Of Mice and Men – Task Sixteen

TASK SIXTEEN

 

“I tell you I ain’t used to livin’ like this. I coulda made somethin’ of myself.” She said darkly, “Maybe I will yet.” And then her words tumbled out in a passion of communication, as though she hurried before her listener could be taken away. “I lived right in Salinas,” she said. “Come there when I was a kid. Well, a show come through, an’ I met one of the actors. He says I could go with that show. But my ol’ lady wouldn’ let me. She says because I was on’y fifteen. But the guy says I coulda. If I’d went, I wouldn’t be livin’ like this, you bet.”
The reader is left to ponder how much truth is in Curley’s wife’s story. It seems possible that this is a story of another man taking advantage of her. For all of her fierceness, we must remember that she is a young and naïve girl. On the other hand, the story is another example of a dream destroyed – just like the dreams of all the other characters.
“Then—it’s all off?” Candy asked sulkily. George didn’t answer his question. George said, “I’ll work my month an’ I’ll take my fifty bucks an’ I’ll stay all night in some lousy cat house. Or I’ll set in some poolroom til ever’body goes home. An’ then I’ll come back an’ work another month an’ I’ll have fifty bucks more.”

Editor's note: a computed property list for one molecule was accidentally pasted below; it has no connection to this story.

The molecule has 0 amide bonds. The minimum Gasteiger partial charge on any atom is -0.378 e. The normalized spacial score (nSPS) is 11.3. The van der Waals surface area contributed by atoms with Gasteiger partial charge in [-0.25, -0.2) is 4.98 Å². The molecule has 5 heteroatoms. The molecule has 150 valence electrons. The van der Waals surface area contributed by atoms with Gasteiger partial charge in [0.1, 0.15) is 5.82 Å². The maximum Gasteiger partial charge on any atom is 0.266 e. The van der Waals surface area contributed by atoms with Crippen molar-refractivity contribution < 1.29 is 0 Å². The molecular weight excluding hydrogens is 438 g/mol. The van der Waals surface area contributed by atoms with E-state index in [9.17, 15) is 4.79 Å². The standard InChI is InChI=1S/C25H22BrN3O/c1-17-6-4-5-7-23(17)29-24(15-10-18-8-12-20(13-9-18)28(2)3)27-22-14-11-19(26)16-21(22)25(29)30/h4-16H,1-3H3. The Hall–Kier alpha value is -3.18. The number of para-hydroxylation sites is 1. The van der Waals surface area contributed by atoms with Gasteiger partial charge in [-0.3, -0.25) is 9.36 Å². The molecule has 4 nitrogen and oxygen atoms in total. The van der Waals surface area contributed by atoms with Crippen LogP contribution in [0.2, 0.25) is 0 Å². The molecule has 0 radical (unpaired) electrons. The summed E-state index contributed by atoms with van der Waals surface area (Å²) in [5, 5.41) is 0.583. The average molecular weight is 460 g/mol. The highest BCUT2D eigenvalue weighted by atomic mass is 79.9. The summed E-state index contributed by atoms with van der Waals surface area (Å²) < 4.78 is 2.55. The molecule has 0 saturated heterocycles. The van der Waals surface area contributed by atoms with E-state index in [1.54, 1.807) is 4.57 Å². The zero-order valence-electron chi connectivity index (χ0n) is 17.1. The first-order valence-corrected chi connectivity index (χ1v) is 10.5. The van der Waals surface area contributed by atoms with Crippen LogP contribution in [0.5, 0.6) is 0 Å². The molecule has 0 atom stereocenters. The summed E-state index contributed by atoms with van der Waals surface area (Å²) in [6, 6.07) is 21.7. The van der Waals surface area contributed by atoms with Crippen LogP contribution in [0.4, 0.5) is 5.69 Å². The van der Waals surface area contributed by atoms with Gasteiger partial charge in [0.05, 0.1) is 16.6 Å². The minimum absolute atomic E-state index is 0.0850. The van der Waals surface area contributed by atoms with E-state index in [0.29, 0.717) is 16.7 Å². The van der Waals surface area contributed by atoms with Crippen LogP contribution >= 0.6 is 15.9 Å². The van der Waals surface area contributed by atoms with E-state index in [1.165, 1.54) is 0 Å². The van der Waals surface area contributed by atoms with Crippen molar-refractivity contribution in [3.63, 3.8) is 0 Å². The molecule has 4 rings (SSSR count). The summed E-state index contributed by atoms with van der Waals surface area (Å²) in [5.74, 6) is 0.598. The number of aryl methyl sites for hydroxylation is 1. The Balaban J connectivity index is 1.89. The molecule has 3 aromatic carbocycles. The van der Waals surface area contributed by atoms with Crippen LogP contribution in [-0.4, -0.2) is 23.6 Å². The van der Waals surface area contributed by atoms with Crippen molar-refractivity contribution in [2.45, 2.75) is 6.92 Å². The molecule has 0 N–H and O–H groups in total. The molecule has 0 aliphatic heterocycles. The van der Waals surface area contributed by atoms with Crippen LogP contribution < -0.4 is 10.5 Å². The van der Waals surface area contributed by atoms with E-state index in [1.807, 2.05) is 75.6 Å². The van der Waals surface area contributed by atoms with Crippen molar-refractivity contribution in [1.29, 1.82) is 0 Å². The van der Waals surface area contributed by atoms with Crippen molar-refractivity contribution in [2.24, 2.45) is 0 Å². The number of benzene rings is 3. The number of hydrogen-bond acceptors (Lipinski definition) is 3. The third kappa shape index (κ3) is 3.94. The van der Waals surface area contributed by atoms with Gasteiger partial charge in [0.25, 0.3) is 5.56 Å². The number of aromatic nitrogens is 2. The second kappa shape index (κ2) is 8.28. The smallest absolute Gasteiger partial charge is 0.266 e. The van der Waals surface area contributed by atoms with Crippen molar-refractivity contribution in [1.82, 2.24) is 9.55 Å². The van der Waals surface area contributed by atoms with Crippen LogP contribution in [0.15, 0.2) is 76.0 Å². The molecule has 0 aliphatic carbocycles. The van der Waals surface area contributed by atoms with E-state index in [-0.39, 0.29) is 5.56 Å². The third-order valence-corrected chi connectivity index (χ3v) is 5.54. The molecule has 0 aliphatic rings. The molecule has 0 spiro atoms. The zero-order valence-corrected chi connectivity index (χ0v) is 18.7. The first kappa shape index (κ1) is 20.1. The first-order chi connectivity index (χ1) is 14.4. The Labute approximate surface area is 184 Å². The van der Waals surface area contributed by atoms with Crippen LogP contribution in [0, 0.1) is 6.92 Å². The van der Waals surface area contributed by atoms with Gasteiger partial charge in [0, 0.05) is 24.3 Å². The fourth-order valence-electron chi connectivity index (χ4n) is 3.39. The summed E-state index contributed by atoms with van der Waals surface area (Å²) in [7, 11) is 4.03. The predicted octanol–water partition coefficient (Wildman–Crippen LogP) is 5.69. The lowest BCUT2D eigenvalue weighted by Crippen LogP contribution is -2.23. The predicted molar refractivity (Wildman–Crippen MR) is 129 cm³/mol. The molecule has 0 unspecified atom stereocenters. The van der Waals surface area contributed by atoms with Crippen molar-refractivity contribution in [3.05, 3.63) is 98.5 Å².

Notice Candy’s main concern is whether the dream will survive, not Lennie’s survival. This reveals his intense fear for the future. George resorts to telling the clichéd story of one of the ranch hands, showing that his dream is now finished.
Slim nodded. “We might,” he said. “If we could keep Curley in, we might, But Curley’s gonna want to shoot ‘im. Curley’s still mad about his hand. An’ s’pose they lock him up an’ strap him down and put him in a cage. That ain’t no good, George.”
Slim, consistent with his character, is wise and accurate in his summary of the situation. He is telling George what he already knows, that Lennie’s actions have made his death necessary – George from this point on has no other option. If he wants to do the right thing for Lennie, he must kill him.
  


And when they were gone, Candy squatted down in the hay and watched the face of Curley’s wife. “Poor bastard,” he said softly.
This is a somewhat ambiguous sentence. It seems most likely that he understands that Lennie must now die, but there is a possibility that, looking at Curley’s wife, he understands that she has also suffered.
 
George said softly, “—I think I knowed from the very first. I think I knowed we’d never do her. He usta like to hear about it so much I got to thinking maybe we would.”
George seems to be accepting the pessimistic world view – that in the world of “Of Mice and Men”, dreams are impossible, and the poor will not overcome their circumstances. He explains that by telling Lennie the story over and over, he came to persuade himself that the ranch might actually be bought, but this feeling was misplaced.


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